The Minnesota Twins addressed a need of theirs right as spring training opened by signing long-time division rival Joe Crede to a one-year deal to play third base. Crede is guaranteed to make $2.5 million with a chance to make worth as much as $7 million if Crede reaches certain incentives.
Although this doesn't address the Twins biggest concern headed to 2009, the Twins did add power and run production from the right side along with one of the best gloves at the hot corner in all of baseball. That is, when Crede is healthy.
Crede is coming off of two seasons in which injuries were a major issue allowing him to average only 72 games over the two year span. In that time his average batting line was a .237 Avg., 10.5 HR, and 38 RBI. He also had 24 errors in 143 games in the field, however 20 of those came in 2008.
He also averaged much higher average numbers between 2003-2006, his first four seasons in the big leagues. During that time Crede averaged 23 bombs with 75 RBI while batting .258 for the Sox. He also only booted 11 balls per season.
The Twins don't have a ton of money invested in Crede, protecting them in case his back is not as healthy as he claims it is. If Crede is to falter, Minnesota is left with its platoon of third basemen it used in route to finishing second in the AL Central in 2008.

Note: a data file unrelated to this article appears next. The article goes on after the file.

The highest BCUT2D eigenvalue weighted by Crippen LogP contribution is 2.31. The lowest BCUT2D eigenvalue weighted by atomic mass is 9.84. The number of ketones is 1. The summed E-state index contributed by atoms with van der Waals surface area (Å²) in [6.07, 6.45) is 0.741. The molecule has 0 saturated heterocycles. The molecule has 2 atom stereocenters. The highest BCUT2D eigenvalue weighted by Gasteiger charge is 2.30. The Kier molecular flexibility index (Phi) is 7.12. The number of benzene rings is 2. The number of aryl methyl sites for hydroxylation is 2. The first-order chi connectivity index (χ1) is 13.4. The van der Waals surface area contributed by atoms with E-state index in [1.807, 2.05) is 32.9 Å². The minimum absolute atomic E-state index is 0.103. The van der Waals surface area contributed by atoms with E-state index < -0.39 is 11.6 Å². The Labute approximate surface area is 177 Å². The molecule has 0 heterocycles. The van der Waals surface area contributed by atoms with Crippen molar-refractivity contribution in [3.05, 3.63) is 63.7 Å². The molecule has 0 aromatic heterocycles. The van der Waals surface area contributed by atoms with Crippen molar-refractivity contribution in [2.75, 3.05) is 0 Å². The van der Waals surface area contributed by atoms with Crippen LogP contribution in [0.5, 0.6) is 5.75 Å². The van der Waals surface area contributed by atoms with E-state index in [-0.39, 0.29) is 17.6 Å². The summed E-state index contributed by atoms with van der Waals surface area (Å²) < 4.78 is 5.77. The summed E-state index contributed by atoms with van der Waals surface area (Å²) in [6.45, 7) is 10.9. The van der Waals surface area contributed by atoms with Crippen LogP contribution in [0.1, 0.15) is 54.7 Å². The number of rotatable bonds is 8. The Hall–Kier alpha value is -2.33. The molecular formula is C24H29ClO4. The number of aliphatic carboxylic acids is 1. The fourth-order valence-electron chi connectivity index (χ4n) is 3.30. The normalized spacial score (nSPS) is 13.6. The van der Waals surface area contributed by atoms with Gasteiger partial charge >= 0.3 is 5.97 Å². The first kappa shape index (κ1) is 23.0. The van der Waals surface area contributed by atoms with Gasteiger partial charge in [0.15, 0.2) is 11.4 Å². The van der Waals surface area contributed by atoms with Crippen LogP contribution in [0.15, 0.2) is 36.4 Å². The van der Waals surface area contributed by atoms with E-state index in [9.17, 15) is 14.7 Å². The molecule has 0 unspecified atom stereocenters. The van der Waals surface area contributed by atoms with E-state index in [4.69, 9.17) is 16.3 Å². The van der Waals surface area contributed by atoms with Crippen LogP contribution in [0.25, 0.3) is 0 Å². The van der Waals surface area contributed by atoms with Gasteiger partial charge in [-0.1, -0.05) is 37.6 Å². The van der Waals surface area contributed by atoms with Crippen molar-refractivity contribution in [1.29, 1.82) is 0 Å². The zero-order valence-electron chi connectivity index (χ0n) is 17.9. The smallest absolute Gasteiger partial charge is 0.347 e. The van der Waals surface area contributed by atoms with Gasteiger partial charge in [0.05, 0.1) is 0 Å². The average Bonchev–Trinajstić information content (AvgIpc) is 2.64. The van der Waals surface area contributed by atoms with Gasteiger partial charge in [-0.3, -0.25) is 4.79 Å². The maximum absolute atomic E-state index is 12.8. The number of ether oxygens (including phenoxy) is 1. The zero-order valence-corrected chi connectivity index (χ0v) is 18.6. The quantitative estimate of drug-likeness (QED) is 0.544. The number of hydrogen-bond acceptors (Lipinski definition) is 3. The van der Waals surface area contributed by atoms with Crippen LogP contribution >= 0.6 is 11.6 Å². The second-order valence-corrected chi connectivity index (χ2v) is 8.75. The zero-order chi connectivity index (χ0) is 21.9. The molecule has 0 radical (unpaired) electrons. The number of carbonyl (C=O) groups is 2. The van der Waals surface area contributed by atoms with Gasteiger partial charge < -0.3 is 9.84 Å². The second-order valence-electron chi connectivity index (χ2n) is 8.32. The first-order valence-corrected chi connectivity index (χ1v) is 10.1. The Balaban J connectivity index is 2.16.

Brian Buscher, Brendan Harris, and Mike Lamb were those who spent time at third base for Minnesota in '08 and they totaled an average of 7 HR, 73 RBI, and a .264 batting average when their totals are averaged out over the course of 162 games.
Joe Crede will provide the Twins with instead an every day third baseman and allow the Twins to get slightly deeper on the bench. Buscher and Harris not won't be asked to carry the weight at third and that in turn allows them to be able to be used in utility roles on the team.
Third base is not the position that will likely win a division for Minnesota, nor will it necessarily lose it. The major question marks for the Twins this spring training remain with the starting rotation.
Can Baker or Liriano turn into the shut down ace? Can the middle and back end of the rotation put together a full season? Those are the questions that still play in the minds of Minnesota fans.
For a team that still has multiple question marks entering the 2009 campaign, Joe Crede addresses a concern for the Twins but the biggest question of starting pitching will remain unanswered until the regular season begins in April.